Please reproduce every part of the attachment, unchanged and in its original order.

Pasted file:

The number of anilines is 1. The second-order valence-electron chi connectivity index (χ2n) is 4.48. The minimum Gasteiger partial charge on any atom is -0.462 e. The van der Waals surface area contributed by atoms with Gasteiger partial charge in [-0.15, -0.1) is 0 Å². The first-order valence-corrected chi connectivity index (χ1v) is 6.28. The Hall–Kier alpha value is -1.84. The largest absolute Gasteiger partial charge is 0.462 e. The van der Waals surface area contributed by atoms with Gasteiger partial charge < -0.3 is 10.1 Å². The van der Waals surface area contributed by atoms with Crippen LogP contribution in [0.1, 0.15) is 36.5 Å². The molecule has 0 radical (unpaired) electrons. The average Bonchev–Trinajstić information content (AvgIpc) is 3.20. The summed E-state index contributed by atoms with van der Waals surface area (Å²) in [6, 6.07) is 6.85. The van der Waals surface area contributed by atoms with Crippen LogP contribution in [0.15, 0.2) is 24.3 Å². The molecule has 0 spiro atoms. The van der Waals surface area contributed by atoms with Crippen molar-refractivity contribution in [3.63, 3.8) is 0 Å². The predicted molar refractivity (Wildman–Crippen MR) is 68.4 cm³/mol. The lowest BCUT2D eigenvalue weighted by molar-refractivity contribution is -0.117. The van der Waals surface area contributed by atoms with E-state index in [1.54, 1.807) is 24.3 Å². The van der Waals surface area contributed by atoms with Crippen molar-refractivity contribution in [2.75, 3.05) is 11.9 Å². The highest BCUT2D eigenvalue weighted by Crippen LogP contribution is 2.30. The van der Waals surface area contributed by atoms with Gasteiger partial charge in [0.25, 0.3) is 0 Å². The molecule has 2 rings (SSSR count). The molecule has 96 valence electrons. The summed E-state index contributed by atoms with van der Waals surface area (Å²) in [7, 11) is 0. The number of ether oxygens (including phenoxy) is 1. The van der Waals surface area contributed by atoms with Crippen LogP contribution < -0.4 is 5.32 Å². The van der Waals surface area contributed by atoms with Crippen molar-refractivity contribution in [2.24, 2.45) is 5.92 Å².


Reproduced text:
The number of anilines is 1. The second-order valence-electron chi connectivity index (χ2n) is 4.48. The minimum Gasteiger partial charge on any atom is -0.462 e. The van der Waals surface area contributed by atoms with Gasteiger partial charge in [-0.15, -0.1) is 0 Å². The first-order valence-corrected chi connectivity index (χ1v) is 6.28. The Hall–Kier alpha value is -1.84. The largest absolute Gasteiger partial charge is 0.462 e. The van der Waals surface area contributed by atoms with Gasteiger partial charge < -0.3 is 10.1 Å². The van der Waals surface area contributed by atoms with Crippen LogP contribution in [0.1, 0.15) is 36.5 Å². The molecule has 0 radical (unpaired) electrons. The average Bonchev–Trinajstić information content (AvgIpc) is 3.20. The summed E-state index contributed by atoms with van der Waals surface area (Å²) in [6, 6.07) is 6.85. The van der Waals surface area contributed by atoms with Crippen LogP contribution in [0.15, 0.2) is 24.3 Å². The molecule has 0 spiro atoms. The van der Waals surface area contributed by atoms with Crippen molar-refractivity contribution in [3.63, 3.8) is 0 Å². The predicted molar refractivity (Wildman–Crippen MR) is 68.4 cm³/mol. The lowest BCUT2D eigenvalue weighted by molar-refractivity contribution is -0.117. The van der Waals surface area contributed by atoms with E-state index in [1.54, 1.807) is 24.3 Å². The van der Waals surface area contributed by atoms with Crippen molar-refractivity contribution in [2.75, 3.05) is 11.9 Å². The highest BCUT2D eigenvalue weighted by Crippen LogP contribution is 2.30. The van der Waals surface area contributed by atoms with Gasteiger partial charge in [0.25, 0.3) is 0 Å². The molecule has 2 rings (SSSR count). The molecule has 96 valence electrons. The summed E-state index contributed by atoms with van der Waals surface area (Å²) in [7, 11) is 0. The number of ether oxygens (including phenoxy) is 1. The van der Waals surface area contributed by atoms with Crippen LogP contribution < -0.4 is 5.32 Å². The van der Waals surface area contributed by atoms with Crippen molar-refractivity contribution in [2.24, 2.45) is 5.92 Å².